Chase Paymentech Review
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- Date Established
- Dallas, TX
Headquartered in Dallas, Chase Paymentech is a serious contender in the processing industry. As an acquirer, it’s a bank that handles both the establishment of merchant relationships and the actual payment processing. All processors work through an acquiring bank, but not all processors are acquiring banks. Cutting out this middleman can, in some cases, translate to really high-quality services.
To give you an idea of how big they are, Chase Paymentech processed over $750 billion with more than 35.6 billion transactions in 2013. It serves more than 280,000 merchants. That is simply huge.
Chase Paymentech was originally Chase Merchant Services, which then merged with Paymentech, Inc. I guess they decided to try to get the best of both worlds in terms of brand recognition and simply sandwiched the two together. I don’t really think it has a ring to it, but hey — that’s why they make the big bucks.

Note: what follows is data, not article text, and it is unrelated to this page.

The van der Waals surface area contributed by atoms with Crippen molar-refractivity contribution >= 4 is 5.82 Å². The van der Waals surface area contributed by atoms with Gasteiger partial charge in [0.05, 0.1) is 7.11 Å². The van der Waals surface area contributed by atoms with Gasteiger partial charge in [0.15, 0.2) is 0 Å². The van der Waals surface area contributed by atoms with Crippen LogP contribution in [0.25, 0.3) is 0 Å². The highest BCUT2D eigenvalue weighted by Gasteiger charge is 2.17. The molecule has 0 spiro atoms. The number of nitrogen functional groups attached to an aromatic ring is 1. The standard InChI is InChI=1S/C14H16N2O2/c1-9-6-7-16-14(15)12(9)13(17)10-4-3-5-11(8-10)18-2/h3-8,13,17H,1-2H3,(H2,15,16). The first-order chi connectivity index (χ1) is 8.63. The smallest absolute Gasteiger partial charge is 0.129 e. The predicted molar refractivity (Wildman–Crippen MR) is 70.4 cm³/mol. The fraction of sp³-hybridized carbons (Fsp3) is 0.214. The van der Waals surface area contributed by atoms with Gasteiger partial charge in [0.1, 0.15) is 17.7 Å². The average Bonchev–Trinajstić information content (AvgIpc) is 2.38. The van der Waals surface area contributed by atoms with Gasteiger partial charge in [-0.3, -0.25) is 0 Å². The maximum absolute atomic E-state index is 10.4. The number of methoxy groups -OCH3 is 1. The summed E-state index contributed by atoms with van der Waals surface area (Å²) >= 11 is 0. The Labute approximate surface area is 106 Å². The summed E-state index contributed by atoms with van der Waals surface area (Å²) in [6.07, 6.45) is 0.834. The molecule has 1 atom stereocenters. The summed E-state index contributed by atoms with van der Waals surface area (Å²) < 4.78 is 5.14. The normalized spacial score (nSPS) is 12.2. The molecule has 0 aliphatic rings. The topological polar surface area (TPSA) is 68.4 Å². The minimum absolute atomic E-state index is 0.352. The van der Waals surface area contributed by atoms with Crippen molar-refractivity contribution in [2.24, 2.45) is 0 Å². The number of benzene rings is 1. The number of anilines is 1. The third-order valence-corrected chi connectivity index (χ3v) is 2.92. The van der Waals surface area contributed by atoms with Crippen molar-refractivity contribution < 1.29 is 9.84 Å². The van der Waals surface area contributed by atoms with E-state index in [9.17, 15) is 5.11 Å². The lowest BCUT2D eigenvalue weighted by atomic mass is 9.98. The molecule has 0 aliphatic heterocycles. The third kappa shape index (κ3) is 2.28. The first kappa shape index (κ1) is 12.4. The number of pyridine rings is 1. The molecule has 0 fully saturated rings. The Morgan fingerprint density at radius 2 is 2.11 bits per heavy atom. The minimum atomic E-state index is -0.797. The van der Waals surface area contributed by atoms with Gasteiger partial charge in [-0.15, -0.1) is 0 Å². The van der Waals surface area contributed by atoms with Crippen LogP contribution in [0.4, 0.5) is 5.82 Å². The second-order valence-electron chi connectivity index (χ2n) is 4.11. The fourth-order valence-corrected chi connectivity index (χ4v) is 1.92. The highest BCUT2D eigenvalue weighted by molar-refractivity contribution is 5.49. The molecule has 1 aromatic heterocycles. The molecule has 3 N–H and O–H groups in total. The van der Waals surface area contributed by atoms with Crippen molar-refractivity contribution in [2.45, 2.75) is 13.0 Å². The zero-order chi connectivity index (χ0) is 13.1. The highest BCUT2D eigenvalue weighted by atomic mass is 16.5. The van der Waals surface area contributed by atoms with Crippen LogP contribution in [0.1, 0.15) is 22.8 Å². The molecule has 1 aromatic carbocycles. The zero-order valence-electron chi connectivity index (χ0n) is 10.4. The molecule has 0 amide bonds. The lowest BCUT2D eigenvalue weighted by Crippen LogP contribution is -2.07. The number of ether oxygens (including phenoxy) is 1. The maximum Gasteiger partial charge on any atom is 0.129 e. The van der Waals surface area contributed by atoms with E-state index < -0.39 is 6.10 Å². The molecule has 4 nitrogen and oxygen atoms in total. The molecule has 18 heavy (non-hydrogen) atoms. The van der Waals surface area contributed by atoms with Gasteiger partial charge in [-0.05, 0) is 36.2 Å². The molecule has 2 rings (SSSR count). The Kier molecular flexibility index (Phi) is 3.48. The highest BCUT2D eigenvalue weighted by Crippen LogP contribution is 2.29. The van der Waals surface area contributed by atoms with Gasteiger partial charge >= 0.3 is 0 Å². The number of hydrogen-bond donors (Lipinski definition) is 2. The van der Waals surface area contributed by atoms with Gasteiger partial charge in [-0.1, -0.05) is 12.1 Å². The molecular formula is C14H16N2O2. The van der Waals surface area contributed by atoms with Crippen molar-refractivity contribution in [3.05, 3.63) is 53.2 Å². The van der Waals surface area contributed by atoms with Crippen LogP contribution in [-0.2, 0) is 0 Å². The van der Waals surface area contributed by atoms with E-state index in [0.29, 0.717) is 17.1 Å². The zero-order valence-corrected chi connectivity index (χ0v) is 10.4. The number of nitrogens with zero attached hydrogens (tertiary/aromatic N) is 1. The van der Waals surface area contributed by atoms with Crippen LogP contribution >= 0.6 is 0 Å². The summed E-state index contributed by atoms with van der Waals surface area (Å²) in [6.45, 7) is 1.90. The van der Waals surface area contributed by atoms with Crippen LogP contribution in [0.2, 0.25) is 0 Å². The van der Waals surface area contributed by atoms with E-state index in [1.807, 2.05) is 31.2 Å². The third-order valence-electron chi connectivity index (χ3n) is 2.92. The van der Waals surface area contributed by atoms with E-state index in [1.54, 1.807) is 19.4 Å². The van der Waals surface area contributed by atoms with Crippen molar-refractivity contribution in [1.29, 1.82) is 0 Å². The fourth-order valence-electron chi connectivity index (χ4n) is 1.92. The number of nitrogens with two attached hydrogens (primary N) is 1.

For a company that has processed well over a trillion dollars in the past three years alone, I was surprised to find very few complaints and an overall downward trend in complaints. Chase Paymentech has hundreds of thousands of customers, yet the complaint numbers are lower than companies half its size. And since people are more likely to complain than praise, that’s really remarkable news. This tells me that they have a well-trained sales force and that independent agents are well-regulated.
The upside to going with Paymentech is that you’re going directly to the source. There will be no middlemen, which means you’ll be able to negotiate better rates. Remember to always ask about interchange-plus pricing and, for the best results, always make sure you’re dealing with Chase Paymentech directly, and not through a sub-ISO that’s reselling its services. While it looks like Chase’s resellers are doing a good job, you risk not getting the terms the parent company commits to.